A male Courtesan perches alertly with its legs taut and ready to spring to attack any intruders
The males were up and about quite early in the morning, usually perched on higher vantage points, surveying their territory for intruders and also for potential mates that come along. Females tend to fly slowly in search for their host plants to lay their eggs on.
The Courtesan is a classic example of sexual polymorphism in the female, with two forms occuring in Singapore and Malaysia. Indeed over the weeks that they were observed at this forest patch, both the females form-isina and form-eupleoides were present. The females are excellent examples in Batesian mimicry, where they resemble the distasteful Danainae Magpie Crow (Euploea radamanthus radamanthus) for protection against predators.
The female form-isina of the Courtesan and the model, the male Magpie Crow for comparison
The female form-isina mimics the male Magpie Crow and is more than just a passable mimic. If not for the earlier observations of the male Courtesans in that area, one could be forgiven for mistaking the female form-isina for the ubiquitous Magpie Crow. Even the submarginal blue spots are copied! The other female form-eupleoides is a good mimic of the female of the Magpie Crow, with its more extensive white markings.
The female form-eupleoides of the Courtesan and the model, the female Magpie Crow for comparison
It was also interesting to note that the eyes of the male Courtesan is always a bright yellow, whilst the eyes of the females can range from dark grey to yellow. Another noteworthy observation would be that the differences between the male and female Courtesan extend to their wing shape, patterns and even size! The typical male is only about 60% of the size of the larger female.
Nature always throws interesting surprises and unexpected discoveries, even on our little island. If not for the access created by the network of park connectors to reach this forested area, these observations may not have been possible, and we would have been none the wiser about the behaviour of the Courtesan in this habitat. Indeed, if not for this fortunate encounter, ButterflyCircle may not have been able to document the full life history of the Courtesan so soon! Horace Tan, our early stages expert, managed to record the life history of the Courtesan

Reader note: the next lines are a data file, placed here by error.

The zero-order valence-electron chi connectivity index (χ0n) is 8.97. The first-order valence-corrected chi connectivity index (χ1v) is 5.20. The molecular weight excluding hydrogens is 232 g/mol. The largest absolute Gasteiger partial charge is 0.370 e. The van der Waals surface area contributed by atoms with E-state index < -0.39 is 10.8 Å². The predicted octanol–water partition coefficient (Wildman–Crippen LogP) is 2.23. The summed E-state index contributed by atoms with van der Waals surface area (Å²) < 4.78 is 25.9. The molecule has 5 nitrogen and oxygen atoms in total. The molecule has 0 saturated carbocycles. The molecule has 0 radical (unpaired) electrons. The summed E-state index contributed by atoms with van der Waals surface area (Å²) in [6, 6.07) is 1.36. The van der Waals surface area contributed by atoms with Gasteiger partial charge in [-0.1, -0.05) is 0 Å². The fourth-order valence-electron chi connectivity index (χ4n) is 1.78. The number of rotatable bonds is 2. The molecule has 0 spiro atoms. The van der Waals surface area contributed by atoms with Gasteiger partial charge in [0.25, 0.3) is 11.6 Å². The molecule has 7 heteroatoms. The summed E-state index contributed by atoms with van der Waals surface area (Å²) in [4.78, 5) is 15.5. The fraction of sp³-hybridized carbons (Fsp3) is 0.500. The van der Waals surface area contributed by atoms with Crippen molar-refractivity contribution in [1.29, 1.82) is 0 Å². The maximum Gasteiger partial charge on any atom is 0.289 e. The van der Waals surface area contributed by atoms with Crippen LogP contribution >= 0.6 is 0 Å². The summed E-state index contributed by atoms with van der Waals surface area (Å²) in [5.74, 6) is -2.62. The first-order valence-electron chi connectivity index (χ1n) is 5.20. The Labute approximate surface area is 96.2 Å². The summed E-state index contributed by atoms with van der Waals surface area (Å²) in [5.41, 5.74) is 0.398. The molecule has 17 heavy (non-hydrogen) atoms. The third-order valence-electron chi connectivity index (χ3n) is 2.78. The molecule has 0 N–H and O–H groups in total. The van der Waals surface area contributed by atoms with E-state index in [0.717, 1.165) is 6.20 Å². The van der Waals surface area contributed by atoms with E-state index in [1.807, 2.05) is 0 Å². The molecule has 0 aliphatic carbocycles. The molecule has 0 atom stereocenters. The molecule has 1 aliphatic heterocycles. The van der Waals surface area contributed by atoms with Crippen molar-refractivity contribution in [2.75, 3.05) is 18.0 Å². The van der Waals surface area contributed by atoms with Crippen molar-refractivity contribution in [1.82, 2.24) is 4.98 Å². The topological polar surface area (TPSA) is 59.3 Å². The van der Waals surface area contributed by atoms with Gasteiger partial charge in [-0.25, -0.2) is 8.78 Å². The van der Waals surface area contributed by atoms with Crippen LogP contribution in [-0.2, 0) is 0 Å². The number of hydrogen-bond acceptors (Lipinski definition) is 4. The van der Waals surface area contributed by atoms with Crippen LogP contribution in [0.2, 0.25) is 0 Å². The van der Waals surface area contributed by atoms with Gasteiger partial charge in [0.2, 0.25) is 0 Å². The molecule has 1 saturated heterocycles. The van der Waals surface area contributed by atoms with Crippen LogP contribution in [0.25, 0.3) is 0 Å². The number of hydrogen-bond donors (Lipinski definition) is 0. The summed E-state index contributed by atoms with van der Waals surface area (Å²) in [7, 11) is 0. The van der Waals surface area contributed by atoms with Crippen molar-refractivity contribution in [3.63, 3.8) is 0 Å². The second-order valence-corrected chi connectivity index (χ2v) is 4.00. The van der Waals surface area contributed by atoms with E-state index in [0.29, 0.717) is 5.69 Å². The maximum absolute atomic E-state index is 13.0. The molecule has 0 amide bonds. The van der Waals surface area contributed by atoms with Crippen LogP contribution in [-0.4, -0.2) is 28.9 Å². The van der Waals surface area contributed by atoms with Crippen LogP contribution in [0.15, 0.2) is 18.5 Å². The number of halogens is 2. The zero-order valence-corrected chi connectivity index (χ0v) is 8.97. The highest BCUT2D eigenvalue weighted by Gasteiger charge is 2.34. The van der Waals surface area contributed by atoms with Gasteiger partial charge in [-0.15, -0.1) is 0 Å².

on this blog resulting from the first observation of this species in that area.
A male Courtesan perches on its caterpillar host plant, Trema cannabina
There are certain quarters who advocate that Singapore should leave all its wild greenery alone and not develop them. However, there are benefits in creating nature-related facilities and accessibility to some of these areas so that nature enthusiast groups like ButterflyCircle can continue to study, document and share our natural heritage with the community at large.
The re-forested clearing where the Courtesans thrive, at least temporarily, as the forest structure evolves and changes over time
No one is saying that we should support the clearing of all our remaining forests and replacing them with steel and concrete buildings. Given our land-scarce island, we have already done a lot better than many other countries around us, in terms of planning the city, and providing a delicate balance between sensitive and sustainable development whilst conserving our greenery and biodiversity. The keyword is balance, and not
at the absolute expense of one or the other.
Whither now our lady of the night? After the re-forested area regenerates itself, and the key plant species are replaced by others naturally as forests evolve, will the Courtesan still remain? Perhaps, perhaps not. Nature is unpredictable. But we are thankful that we have managed to study this species in greater detail than we would otherwise have been able to, given this window of opportunity. And it has certainly been a very educational lesson in nature's outdoor classroom.
Text by Khew SK ; Photos by Sunny Chir; Chng CK; Khew SK; Loke PF, Nelson Ong, Horace Tan & Benjamin Yam